100 years of Indian Cinema + Silicon Valley

By • May 5th, 2013
Category: Books, Movies, Music, Televison, Bollywood, Film, Hollywood Films, Ideas, India, Technology, YouTube Videos

May 2013 marks the 100th year of Indian cinema. Raja Harishchandra was India’s first feature film that released on  May 3, 1913.  Made by Dhundiraj Govind Phalke, this silent film consisted of 4 reels and was not a big hit with the audience in the first few days. But, with some creative marketing Phalke managed to get people to come and see his film. From that first film the Indian cinema has grown to become the biggest film industry in the world. Today films are made in various languages with Hindi (Bollywood) leading the pack followed by regional cinema in Tamil Telugu, Bengali, Kannada, Malayalam, Bhojpuri and others.

Before Phalke there were other filmmakers like Hiralal Sen and Dadasaheb Torne who had made short films. But the credit for making India’s first feature film goes to Phalke.  Sadly, the full print of Phalke’s seminal film does not exist and what is left is just a partial film consisting of 2 reels.

 

In this extended film on Phalke and Raja Harischandra you get a glimpse of how Phalke prepared for the shooting of his first feature film. You see Phalke going about constructing the set, working with his actors and working on his film.

 

Nearly 100 years later,  filmmaker Paresh Mokashi directed Harishchandrachi Factory (2010) that retold the story of Phalke and how he made made history in Indian cinema. Mokashi’s films went on to become the Oscar entry for India. You can watch Harishchandrachi Factory on Netflix.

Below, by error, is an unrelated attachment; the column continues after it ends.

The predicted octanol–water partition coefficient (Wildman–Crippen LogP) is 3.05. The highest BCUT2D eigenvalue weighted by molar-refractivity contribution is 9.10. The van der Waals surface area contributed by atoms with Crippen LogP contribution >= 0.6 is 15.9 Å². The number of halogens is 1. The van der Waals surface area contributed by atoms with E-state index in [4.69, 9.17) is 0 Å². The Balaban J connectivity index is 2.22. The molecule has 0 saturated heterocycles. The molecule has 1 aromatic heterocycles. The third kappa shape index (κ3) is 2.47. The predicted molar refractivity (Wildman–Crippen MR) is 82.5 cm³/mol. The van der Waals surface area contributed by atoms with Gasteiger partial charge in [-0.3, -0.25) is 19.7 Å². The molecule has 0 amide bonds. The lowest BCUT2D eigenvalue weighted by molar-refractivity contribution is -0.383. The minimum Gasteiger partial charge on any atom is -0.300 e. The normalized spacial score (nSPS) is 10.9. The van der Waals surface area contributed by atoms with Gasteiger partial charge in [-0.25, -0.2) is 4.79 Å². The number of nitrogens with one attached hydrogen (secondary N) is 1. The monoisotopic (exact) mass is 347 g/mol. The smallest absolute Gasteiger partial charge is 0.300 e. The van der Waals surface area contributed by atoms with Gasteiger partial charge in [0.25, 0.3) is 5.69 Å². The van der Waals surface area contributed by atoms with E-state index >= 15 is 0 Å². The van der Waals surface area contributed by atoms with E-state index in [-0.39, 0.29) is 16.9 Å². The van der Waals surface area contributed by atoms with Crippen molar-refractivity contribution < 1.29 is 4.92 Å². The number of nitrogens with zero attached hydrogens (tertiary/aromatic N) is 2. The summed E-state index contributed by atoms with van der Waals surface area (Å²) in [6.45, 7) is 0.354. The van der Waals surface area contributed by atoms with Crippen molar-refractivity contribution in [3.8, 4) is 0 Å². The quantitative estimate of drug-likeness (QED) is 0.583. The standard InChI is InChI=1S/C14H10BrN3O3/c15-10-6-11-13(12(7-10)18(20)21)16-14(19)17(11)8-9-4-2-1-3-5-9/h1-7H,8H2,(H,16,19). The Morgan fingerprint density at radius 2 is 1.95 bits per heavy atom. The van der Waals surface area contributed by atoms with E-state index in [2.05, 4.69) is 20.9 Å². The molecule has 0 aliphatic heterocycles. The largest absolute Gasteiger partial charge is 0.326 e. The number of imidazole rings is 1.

But, Phalke’s film would not have been possible had it not been for Eadweard Muybridge and Leland Stanford, who founded Stanford University. Stanford hired photographer Muybridge to settle the burning question of the day if all the four feet of a horse were off the ground when it was trotting. In 1878 Muybridge used a zoopraxiscope to shoot the first photographic motion picture calleSallie Gardner at a Gallop or The Horse in Motion. The rest they say is history.

For a brief time in the early 20th century Niles Canyon in the San Francisco Bay area was a hub for silent cinema. And today, Silicon Valley and the San Francisco Bay area is the hub for technologies used in making films right from hardware to editing software from Apple and Adobe to Lucas Films and Pixar.

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One Response »

  1. Great post. Indian cinema has come a long way.

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